McLachlin approached the writing of judgments as an act of love and craftsmanship. She aspired, above all, to write clearly in a manner that was accessible to both the public and the legal profession. Despite her heavy administrative role, she was one of the busiest decision-writers on the court. While not known for literary elegance or pungent phrasing, her writing was incisive and carefully targeted key points.
The Court and Canadians
McLachlin paid close attention to how the court was perceived in different regions of the country. Fluently bilingual, she was particularly attuned to feelings in Québec, where the Supreme Court of Canada had been targeted by nationalists as a bulwark of central Canadian federalist thought. McLachlin ensured that court services were equally accessible in both official languages and that cases invoking Québec’s Civil Code provisions were given a high priority.
McLachlin supported an up-to-date museum in the Supreme Court building. At her behest, a sophisticated website was created to provide extensive historical information, explain the judicial role and provide access to all decisions and a large array of statistics detailing the work of the court.
Aware of the media’s role in conveying the work of the court, McLachlin assisted journalists in their coverage and introduced measures such as media lock-ups, where reporters receive explanations from court staff about important decisions prior to their release.
McLachlin and Harper
As chief justice, McLachlin was chair of the 39-member Canadian Judicial Council (CJC), a powerful body composed of all the chief judges and deputy chief judges of every federally-appointed court in the country.
In 2006, the government of Prime Minister Stephen Harper announced a plan to re-make the Judicial Advisory Committees, located in each region, that decide on applications for federal judicial vacancies. The changes would have given government appointees a majority on each committee. McLachlin expressed the CJC’s serious dissatisfaction with the changes, which went ahead despite her opposition.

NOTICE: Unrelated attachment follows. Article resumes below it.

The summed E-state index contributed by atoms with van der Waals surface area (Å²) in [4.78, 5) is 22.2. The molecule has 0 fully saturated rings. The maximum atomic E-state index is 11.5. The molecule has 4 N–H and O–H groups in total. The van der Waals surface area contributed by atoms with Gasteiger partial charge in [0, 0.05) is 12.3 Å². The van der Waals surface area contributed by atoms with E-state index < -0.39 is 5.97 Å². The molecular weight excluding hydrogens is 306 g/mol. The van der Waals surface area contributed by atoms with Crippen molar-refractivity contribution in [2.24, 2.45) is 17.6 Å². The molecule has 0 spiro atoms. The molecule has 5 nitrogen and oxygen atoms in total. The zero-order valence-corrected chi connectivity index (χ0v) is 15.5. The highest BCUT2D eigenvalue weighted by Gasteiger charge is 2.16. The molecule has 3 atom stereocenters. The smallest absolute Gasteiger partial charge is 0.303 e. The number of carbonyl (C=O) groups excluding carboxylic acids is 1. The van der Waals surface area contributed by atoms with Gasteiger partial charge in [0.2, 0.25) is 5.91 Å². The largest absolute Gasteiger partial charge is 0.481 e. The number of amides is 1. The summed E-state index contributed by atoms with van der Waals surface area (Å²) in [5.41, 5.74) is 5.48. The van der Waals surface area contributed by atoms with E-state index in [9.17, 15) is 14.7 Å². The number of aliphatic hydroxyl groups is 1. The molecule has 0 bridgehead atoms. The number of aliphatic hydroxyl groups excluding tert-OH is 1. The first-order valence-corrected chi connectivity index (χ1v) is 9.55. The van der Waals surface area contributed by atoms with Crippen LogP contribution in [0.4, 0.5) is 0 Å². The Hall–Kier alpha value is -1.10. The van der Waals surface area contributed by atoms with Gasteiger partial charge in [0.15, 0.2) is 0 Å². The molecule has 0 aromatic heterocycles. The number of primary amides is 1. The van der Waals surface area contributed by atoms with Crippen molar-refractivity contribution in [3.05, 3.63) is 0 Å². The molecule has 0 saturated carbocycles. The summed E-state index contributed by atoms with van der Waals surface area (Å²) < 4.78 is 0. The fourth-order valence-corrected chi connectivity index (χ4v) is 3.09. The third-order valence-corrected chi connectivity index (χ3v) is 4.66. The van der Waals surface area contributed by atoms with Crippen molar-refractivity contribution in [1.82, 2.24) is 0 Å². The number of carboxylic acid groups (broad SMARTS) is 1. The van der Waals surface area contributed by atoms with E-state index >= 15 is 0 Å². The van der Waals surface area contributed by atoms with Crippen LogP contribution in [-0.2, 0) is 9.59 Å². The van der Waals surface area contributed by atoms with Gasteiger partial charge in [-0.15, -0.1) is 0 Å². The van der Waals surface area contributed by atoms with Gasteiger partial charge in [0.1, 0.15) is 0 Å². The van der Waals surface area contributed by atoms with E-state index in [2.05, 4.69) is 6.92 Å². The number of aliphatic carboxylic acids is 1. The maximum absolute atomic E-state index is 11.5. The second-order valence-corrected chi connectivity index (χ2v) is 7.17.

She confronted the federal government again in 2014, during a fracas over Harper’s nomination of Federal Court of Canada Justice Marc Nadon to occupy one of three designated Québec seats on the Supreme Court bench.
Nadon’s nomination was challenged in court, and in its ruling, the Supreme Court said that Nadon did not fit the constitutional criteria for representing Québec on the Supreme Court because he was a Federal Court judge.
Controversy erupted when officials in the Prime Minister’s Office suggested that it had been inappropriate for McLachlin to phone Justice Minister Peter MacKay — months earlier in mid-2013 — to warn him of constitutional problems if the government nominated Nadon.
McLachlin’s office responded by stating that it was entirely appropriate for a chief justice to have provided that sort of advice prior to a nomination. Her position was later endorsed by legal academics, newspaper editorialists, the president of the Canadian Bar Association and, ultimately, by the Geneva-based International Commission of Jurists, all of whom indicated that Harper and MacKay had unfairly attempted to politicize the actions of a chief justice, who had simply been doing her job diligently.
During McLachlin’s tenure as chief justice, the Supreme Court ruled against legal matters central to the government’s platform, including the legality of sex work (2013), Senate reform (2014), assisted suicide (2015), mandatory minimum sentencing for gun crimes (2015), and whether Omar Khadr was an adult offender (2015).
In June 2017, McLachlin announced her intention to retire from the bench on 15 December 2017, nine months before her mandatory retirement from the Supreme Court at age 75.
Honours and Awards
In addition to the dozens of honorary degrees she has received from universities across Canada, McLachlin has been honoured or awarded:
- Commander of the Order of St. John (2006)
- Commander of the Order of the Legion of Honour, Government of France (2007)
- Visitor, Massey College, University of Toronto (2017)
- G. Arthur Martin Criminal Justice Medal, Criminal Lawyers’ Association (2017)
- Companion, Order of Canada (2018)